• Denny Parker, from Brown and Caldwell (Walnut Creek, Calif.), speaks about  technology and innovation.
  • Kartik Chandran, from Columbia University (New York), examines unique directionality and metabolic modeling of autotrophic nitrous oxide production.
  • U.S. Environmental Protection Agency Deputy Administrator Bob Periascepe discusses national environmental priorities. 
  • Experience three complete technical sessions (Solids to Energy, Ultra-Low Phosphorus Removal, and Strategic Reuse Planning).

Preview these technical sessions to see what WEFTEC is all about. WEFTEC 2011, Oct. 15– 19 in Los Angeles, will include more than 120 training opportunities on water quality topics, such as nutrient removal and recovery, energy management, stormwater, collection systems, biosolids, drinking water, water reuse, and more.

For more information, see www.weftec.org

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Click for larger image.


Clarifying the Relationship Between CAFOs and VTAs

There appear to be some inaccuracies in “USDA Design Could Pave Road to CAFO Compliance for Milk Houses” [February] article that could lead to misunderstandings of the concentrated animal-feeding operations (CAFO) rule. First, small dairies are not CAFOs by definition and are rarely “designated” a CAFO under that portion of the CAFO rule. Secondly, the CAFO rule has little to do with federal groundwater protection.

I believe the author meant to refer to the Underground Injection Control rules, which recently addressed discharges of nonhousehold wastes into the groundwater, such as through a septic tank and leach field, which is what the dairies formerly had been doing with their parlor wastewater. 

The CAFO rule standard for CAFOs is essentially, “no discharge to waters of the state.” A vegetated treatment area (VTA) system would not be allowed for a CAFO. The net result is some CAFO owners and consultants will now be pushing for a VTA system because the U.S. Environmental Protection Agency (EPA) Region I authorized them for CAFOs.

— David Freise, Topeka, Kan.

Author Andrea Fox responds
: The EPA Region 1 has not authorized VTAs for CAFO waste, and the article does not propose what the agency will do. In Massachusetts, EPA generally focuses on permit development and issuance.

The Massachusetts Department of Agricultural Resources (MDAR) assists farmers in determining whether their operations meet EPA’s regulatory definitions of a CAFO, and Massachusetts Department of Environmental Protection governs various groundwater, surface, and other water protection rules. MDAR provides outreach and education to AFO operators on both EPA’s regulatory CAFO program as well as technical assistance to help farmers to “better protect water quality” in general, according to MDAR’s Web site. In many cases, it’s unclear which operations meet the definitions of small or medium CAFOs (there happen to be no large CAFOs in Massachusetts), and many in the industry are still trying to figure out their status.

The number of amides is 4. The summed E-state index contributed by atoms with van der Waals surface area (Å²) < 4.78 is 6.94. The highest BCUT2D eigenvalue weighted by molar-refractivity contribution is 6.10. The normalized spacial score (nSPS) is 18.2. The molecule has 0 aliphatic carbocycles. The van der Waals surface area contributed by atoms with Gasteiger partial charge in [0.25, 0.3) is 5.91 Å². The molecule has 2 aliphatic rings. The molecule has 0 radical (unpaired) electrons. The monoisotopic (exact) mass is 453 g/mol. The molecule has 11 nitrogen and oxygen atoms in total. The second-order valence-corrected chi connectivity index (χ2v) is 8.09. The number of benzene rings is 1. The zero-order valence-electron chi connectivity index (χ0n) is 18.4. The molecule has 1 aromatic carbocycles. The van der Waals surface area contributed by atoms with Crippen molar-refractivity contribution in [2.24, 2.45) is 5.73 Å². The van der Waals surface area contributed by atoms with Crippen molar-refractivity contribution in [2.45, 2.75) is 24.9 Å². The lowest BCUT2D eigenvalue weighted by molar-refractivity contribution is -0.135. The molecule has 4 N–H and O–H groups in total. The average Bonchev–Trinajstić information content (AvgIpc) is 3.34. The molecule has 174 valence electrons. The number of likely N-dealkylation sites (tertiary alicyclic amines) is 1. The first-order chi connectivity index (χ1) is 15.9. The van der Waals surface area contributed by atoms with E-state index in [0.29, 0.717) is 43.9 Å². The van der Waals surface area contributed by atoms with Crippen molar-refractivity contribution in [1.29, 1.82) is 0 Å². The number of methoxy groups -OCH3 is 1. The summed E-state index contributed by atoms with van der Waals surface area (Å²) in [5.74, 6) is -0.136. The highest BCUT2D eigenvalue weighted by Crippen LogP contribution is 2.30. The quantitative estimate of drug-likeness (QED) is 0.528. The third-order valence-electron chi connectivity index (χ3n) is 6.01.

To predict that “some CAFO owners and consultants will now be pushing for a VTA system because EPA Region I authorized them for CAFOs” is untrue not only because VTAs have not been “authorized” by this EPA regional authority, but also because it assumes a mixing of various wastestreams at multipronged agricultural operations. CAFO regulations affect all agricultural “production areas,” which cover processing facilities — including milk parlors — and washwater can and is usually handled separately from waste milk and other streams, according to the technical resources contacted for the article.

The bottom line is vegetated systems could help any agricultural operation with milk house waste, whether it is a designated CAFO or not. Excess levels of nitrates and phosphorus are among a number of chemicals seen in groundwater and surface waters in many agricultural regions, and this particular ecological solution may be recognized in the future as an effective treatment for nutrients originating from milk house washwater.

What do you think?

welcomes your letters on topics that are covered in the newsletter. Letters that are chosen for publication may be edited for factual accuracy, clarity, style, and length.

Please send your letters to Highlights Editor Jennifer Fulcher at jfulcher@wef.org. Please include your full name, professional title, organization name, contact information, and city, state, and country of residence.